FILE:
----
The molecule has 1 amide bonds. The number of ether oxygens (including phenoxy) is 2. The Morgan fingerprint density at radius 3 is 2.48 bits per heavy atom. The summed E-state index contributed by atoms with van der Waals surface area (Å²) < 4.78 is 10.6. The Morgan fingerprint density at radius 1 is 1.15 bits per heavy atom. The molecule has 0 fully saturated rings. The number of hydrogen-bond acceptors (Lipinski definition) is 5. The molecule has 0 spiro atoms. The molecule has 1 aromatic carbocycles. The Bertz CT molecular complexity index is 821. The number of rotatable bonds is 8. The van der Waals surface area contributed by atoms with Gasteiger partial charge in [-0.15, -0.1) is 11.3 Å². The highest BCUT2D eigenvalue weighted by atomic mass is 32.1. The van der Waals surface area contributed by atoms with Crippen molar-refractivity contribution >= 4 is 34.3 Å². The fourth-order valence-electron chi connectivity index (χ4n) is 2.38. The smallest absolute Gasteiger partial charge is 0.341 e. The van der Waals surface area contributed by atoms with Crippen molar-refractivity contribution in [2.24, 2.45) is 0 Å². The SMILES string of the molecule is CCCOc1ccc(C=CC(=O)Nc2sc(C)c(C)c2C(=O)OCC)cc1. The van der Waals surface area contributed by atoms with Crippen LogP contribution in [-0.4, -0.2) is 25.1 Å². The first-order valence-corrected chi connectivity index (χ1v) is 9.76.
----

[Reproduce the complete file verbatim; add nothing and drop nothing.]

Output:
The molecule has 1 amide bonds. The number of ether oxygens (including phenoxy) is 2. The Morgan fingerprint density at radius 3 is 2.48 bits per heavy atom. The summed E-state index contributed by atoms with van der Waals surface area (Å²) < 4.78 is 10.6. The Morgan fingerprint density at radius 1 is 1.15 bits per heavy atom. The molecule has 0 fully saturated rings. The number of hydrogen-bond acceptors (Lipinski definition) is 5. The molecule has 0 spiro atoms. The molecule has 1 aromatic carbocycles. The Bertz CT molecular complexity index is 821. The number of rotatable bonds is 8. The van der Waals surface area contributed by atoms with Gasteiger partial charge in [-0.15, -0.1) is 11.3 Å². The highest BCUT2D eigenvalue weighted by atomic mass is 32.1. The van der Waals surface area contributed by atoms with Crippen molar-refractivity contribution >= 4 is 34.3 Å². The fourth-order valence-electron chi connectivity index (χ4n) is 2.38. The smallest absolute Gasteiger partial charge is 0.341 e. The van der Waals surface area contributed by atoms with Crippen molar-refractivity contribution in [2.24, 2.45) is 0 Å². The SMILES string of the molecule is CCCOc1ccc(C=CC(=O)Nc2sc(C)c(C)c2C(=O)OCC)cc1. The van der Waals surface area contributed by atoms with Crippen LogP contribution in [-0.4, -0.2) is 25.1 Å². The first-order valence-corrected chi connectivity index (χ1v) is 9.76.